As one Belarussian official declared in the midst of his own country’s successful ritual celebration of national unity (accomplished with help from the less-than-kinogenic local night watch), the “holiday” atmosphere of Soviet-era elections had been returned (as heard on Radio Liberty). This is also the Day Watch project’s method and goal: to make “doing the right thing” fun and to make the doing of it the only (right) thing to do. [5] My own unscientific investigation of the film’s ten-day “march to Baghdad” showed that the only alternative to “joining in the fun” was to leave the country or go into internal emigration—that is, to experience the marginalization or annihilation that is made to seem so unenviable a fate by the film itself and by its army of marketers.

If there is something self-aggrandizingly circular about all this, then it is worth carefully examining the epigraph to my remarks from the national projects website. “Increasing” [sic] the quality of life in Russia is indisputably the state’s goal. Just as it is sheer folly to argue against the resurgence of Russian cinema, evidenced by films like Day Watch, and the universal beneficence and benefit of this resurgence, it is an act of rank political speculation to suggest that the current government is anything other than a gigantic project whose sole aim is to improve quality of life, or that an increase in GDP (which in Russian, in another happy coincidence, is known as “VVP”) is testimony not to wise policy and its judicious implementation, but to world-economic and geological accident.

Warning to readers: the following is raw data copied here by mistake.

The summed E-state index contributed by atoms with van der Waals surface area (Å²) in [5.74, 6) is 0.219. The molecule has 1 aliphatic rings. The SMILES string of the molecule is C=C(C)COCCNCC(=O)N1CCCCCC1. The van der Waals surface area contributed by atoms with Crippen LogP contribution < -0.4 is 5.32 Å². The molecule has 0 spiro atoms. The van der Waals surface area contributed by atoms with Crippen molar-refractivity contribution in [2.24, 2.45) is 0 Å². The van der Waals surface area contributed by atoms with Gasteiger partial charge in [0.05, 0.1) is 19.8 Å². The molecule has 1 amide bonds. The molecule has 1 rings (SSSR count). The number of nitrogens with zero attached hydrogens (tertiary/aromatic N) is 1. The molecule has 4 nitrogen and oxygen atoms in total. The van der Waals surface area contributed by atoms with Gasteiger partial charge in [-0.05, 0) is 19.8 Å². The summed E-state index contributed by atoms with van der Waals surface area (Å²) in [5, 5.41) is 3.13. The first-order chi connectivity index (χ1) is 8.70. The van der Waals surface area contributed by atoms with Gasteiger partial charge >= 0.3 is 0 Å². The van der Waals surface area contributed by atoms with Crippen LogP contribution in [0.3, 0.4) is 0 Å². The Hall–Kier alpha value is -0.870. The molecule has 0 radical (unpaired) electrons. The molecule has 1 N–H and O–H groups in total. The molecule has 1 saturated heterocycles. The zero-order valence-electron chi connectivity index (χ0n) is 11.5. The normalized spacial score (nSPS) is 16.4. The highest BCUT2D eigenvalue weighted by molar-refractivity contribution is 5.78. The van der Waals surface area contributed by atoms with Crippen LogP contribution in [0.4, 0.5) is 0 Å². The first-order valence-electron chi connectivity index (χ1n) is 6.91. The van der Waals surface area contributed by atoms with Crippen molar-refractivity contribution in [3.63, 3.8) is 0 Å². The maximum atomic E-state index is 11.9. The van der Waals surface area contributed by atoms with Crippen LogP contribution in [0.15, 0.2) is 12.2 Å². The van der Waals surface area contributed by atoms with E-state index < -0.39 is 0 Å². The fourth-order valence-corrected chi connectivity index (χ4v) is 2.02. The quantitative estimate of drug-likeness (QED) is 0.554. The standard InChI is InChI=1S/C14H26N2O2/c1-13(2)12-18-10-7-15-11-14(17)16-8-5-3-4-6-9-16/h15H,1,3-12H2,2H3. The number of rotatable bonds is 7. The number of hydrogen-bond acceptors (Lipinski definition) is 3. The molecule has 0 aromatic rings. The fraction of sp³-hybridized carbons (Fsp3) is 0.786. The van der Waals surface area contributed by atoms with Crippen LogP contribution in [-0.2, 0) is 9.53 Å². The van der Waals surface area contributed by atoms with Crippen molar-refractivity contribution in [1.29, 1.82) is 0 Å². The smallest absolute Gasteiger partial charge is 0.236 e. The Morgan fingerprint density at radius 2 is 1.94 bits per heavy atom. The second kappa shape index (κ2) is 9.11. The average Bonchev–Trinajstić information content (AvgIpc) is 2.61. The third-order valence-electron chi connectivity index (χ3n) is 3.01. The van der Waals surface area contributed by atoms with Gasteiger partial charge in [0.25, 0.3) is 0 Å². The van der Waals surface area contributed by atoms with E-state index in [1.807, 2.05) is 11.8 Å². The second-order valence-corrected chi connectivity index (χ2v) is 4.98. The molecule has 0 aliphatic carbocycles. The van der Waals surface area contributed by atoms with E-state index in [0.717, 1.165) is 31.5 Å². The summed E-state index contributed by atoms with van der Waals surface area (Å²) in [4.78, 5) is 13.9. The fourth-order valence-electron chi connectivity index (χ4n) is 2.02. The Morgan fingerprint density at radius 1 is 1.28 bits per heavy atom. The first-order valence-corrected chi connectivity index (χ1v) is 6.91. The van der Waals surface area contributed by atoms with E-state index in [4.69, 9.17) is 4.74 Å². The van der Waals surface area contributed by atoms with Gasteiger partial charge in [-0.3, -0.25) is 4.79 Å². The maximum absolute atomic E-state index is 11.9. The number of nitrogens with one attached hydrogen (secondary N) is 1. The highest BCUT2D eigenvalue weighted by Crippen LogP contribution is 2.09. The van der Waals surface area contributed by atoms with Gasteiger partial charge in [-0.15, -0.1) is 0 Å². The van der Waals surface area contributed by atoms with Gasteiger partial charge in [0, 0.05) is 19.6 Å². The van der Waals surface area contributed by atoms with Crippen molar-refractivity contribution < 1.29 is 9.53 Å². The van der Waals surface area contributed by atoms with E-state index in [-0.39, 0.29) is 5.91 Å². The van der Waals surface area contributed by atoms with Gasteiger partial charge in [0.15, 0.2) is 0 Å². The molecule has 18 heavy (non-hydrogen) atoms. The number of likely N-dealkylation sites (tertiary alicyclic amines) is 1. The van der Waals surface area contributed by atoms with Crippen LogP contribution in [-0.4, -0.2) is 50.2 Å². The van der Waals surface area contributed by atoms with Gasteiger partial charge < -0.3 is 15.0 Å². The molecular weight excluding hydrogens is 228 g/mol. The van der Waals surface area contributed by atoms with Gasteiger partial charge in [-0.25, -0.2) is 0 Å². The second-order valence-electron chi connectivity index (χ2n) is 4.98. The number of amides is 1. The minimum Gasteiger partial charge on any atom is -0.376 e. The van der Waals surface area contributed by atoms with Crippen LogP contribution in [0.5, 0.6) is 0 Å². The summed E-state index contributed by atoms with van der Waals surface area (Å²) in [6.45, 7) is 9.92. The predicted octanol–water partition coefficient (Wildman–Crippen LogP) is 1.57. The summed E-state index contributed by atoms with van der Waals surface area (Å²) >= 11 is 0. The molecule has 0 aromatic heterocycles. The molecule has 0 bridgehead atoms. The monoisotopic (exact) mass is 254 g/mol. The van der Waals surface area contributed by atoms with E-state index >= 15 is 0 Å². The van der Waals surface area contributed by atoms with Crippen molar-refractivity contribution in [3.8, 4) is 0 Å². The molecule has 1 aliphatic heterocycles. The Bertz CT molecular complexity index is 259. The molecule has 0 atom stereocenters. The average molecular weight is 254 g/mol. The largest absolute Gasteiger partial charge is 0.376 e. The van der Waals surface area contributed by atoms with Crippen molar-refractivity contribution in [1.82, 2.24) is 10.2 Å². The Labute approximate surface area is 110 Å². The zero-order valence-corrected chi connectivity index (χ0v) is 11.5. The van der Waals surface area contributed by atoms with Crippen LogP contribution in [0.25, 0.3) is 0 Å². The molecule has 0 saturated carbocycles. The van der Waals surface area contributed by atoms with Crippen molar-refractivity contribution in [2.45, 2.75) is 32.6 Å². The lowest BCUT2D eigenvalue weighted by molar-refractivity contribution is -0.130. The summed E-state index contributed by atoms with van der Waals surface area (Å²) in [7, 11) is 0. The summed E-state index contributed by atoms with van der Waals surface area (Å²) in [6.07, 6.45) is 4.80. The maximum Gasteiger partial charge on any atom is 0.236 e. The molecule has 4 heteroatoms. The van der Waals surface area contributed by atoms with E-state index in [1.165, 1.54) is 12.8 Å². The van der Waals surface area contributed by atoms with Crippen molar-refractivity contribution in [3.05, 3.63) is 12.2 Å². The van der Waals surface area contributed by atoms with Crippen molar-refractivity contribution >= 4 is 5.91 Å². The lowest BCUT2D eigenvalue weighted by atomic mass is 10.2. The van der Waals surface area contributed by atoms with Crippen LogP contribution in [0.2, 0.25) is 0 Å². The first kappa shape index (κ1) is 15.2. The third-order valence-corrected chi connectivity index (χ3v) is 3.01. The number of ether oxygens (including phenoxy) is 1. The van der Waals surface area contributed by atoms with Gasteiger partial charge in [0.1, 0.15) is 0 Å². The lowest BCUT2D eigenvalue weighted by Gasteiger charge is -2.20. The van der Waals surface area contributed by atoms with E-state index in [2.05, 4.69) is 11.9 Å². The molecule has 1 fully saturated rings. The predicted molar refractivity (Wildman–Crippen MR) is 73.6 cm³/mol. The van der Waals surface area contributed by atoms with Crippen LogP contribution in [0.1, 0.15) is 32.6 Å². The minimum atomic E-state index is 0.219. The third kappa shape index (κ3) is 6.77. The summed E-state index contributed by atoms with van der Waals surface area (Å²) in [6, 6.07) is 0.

2. Day Watch answers the perennial Russian question: “Who is to blame?”

In trying to explain the success of Night Watch with Russian audiences and its appeal to American producers, Bekmambetov cites the film’s “overall sentimental theme,” which encompasses “notions like responsibility, repentance, [and] penitence.” [6] In Day Watch, this general, sentimental experience of guilt is given a concrete class identity: the craven liberal, westernizing intelligentsia, as represented by the film’s hero Anton Gorodetskii (Konstantin Khabenskii) and Kostia’s Dad (Valerii Zolotukhin). It is their failure as fathers that—almost—leads to the end of the world. In fact, the entire film is constructed as a struggle over “the Russian child”—as figured by Egor (Dmitri Martynov), of course, but also by Kostia (Aleksei Chadov) and the daughter of Egor’s murdered governess (Irina Iakovleva)—on the part of a whole set of false and true fathers and father-figures—and mothers as well.

Satisfyingly, both the Raskolnikovesque Anton and the “old hippie” Zolotukhin are given the chance, at film’s end, to confess to their crimes and atone for their sins. Zolotukhin asks for his son’s forgiveness on bended knee before being led away to annihilation by the twin ZhEK/okhrana-types (Nikolai Olialin) who represent the “Inquisition.” Anton, whose crime was nothing less than his unwitting attempt to “abort” the future of Russia—that is, his son Egor, whose coming-of-age party turns into Armageddon—is allowed to erase the entire period of “demodernization and social collapse” that began, in Day Watch’s version of history, in 1992. Borrowing a page from Nancy Reagan’s playbook, Anton accomplishes this world-historical feat by “just saying no” to the El'tsin era.